After watching this captivating and highly mediative performance, it’s easy to see why Atlas of the Sky was awarded Performance of the Year in 2019 by the APRA AMCOS Australian Art Music Awards. This is a work that presents a rich, dramatic tableau prompting the audience to think deeply about the universe and cosmos, our place within it, and the ritualistic and primal nature that lies somewhere deep within all of us.
It was composed by the award-winning Liza Lim, who was recently appointed as the Sydney Conservatorium of Music’s inaugural Sculthorpe Chair of Australian Music, and who is one of Australia’s most revered contemporary classical composers. Her practice has a keen focus on the exploration of human relationships, and ancient and spiritual traditions, and within this work we see that come to life, with exceptional nuance.
Atlas of the Sky performed by Speak Percussion at Melbourne Recital Centre in 2018. Photograph © Bryony Jackson
Atlas of the Sky was commissioned and performed by boundary-breaking Speak Percussion, which is known for fostering deeply collaborative working relationships on their projects, and a mission to push through preconceived notions as to what percussion is. Speak Percussion is joined by soprano Jessica Aszodi and the ‘crowd’ comprising of 16 trained and untrained performers who participated in the creation of the work.
The central inspiration for Atlas of the Sky was three wondrous pieces of poetry – The Stars excerpted from An Elemental Thing by Eliot Weinberger a lush piece that explores the shifting meanings of the stars and the cosmos between cultures through time, along with Whetting and The Answer by contemporary Chinese poet Bei Dao, which link the notions of the crowd mob mentality and the power and symbolism of the constellations.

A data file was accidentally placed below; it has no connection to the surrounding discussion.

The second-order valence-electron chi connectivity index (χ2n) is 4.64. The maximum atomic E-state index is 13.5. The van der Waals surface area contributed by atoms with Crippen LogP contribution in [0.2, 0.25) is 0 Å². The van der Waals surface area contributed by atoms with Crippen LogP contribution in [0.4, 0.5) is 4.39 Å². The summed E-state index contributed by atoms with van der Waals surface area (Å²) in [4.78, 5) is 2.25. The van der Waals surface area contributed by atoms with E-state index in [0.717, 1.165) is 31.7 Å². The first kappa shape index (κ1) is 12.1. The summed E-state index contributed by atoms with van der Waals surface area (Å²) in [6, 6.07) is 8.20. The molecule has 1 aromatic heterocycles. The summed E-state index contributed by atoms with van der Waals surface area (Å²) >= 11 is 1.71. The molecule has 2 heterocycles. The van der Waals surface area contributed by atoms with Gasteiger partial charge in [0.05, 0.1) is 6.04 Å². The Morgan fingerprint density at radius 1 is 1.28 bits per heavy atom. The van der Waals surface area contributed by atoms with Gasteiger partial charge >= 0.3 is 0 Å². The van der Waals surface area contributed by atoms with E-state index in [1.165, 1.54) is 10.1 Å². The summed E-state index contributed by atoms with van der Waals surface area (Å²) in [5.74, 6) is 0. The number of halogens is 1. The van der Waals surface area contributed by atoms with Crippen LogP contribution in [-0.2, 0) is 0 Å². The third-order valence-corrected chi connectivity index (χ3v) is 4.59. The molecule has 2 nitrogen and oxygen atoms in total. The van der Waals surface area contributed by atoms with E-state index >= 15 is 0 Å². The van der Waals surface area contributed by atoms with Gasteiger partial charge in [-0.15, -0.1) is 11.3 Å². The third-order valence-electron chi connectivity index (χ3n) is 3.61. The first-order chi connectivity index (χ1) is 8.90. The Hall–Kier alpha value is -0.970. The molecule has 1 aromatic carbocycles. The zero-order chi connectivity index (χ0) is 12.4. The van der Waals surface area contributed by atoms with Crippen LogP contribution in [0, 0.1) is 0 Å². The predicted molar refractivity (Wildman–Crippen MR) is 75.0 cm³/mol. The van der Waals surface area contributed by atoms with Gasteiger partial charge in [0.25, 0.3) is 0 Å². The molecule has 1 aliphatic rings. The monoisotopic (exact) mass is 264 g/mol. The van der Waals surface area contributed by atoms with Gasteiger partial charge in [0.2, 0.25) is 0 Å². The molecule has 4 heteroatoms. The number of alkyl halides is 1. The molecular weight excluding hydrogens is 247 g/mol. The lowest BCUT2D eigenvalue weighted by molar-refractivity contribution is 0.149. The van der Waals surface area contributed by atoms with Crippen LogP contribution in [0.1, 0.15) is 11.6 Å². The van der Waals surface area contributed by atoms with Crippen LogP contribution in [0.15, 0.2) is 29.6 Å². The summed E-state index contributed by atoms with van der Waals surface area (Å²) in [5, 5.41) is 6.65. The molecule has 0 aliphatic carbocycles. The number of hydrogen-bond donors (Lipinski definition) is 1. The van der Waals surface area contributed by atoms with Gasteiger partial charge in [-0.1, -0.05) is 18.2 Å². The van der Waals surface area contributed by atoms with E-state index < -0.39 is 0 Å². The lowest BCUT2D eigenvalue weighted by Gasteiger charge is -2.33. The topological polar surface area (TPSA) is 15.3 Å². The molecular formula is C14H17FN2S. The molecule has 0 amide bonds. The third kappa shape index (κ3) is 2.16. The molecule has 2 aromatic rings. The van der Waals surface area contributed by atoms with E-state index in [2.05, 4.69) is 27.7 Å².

Across the performance a wide range of soundscapes are created, layer upon layer, adding to the complexity of the work, performed by Speak Percussion’s Musical Director and percussionist Eugene Ughetti, and percussionists Kaylie Melville and Matthias Schack-Arnott. Opening with a stark and isolating tableau, the performers arrive on the floor slowly, one at the time, creating and adding compositionally to the layers of sound as they join the performance. The semantron – a large wooden percussion instrument used in monasteries to summon the monks to prayer or at the start of a procession – features centrally to the staging. This is just one of the many instruments that are masterfully performed through the piece ranging from purpose-built instruments, including string drums, stones, spinning tops and Ikea chairs, to a range of world music instruments such as the reco-reco, cowbells, almglocken, den den drums and piccolo woodblocks. The three percussionists are captivating to watch in their own right. Ughetti plays with an assurance and subtle theatrics which could be easy to miss with so much going on across the stage, Melville is more restrained to watch, though with close attention you can see the skill with which she is able to extract sound and pitch with the tiniest of movements.
Throughout this one-hour work we get to experience Aszodi’s full vocal range, as she is the main conduit for expressing and delivering the three poetic excerpts by Weinberger and Dao. Aszodi’s performance is captivating, ranging from operatic to primal guttural throat singing, including spoken word at many times throughout the performance. Aszodi appears to be transported, as if performing from a trance-like state. Despite the minimalist design aesthetic, the performance is at times highly theatrical; at one point a percussive duel between Ughetti and Schack-Arnott plays out behind Aszodi. All three percussionists, and Aszodi, are central to the underlying narrative, complementing each other as they weave their way through and interact with the ‘crowd’. The ‘crowd’ play makeshift instruments using Ikea chairs as drums and violins, clearly adding to the vibrational energy in the work, and also visually through choreographed patterns, which illustrate some of the more subtle elements at play, hinting at group think, power and control and the importance of ritual. Symbolism and metaphor abound in this complex and ambitious work.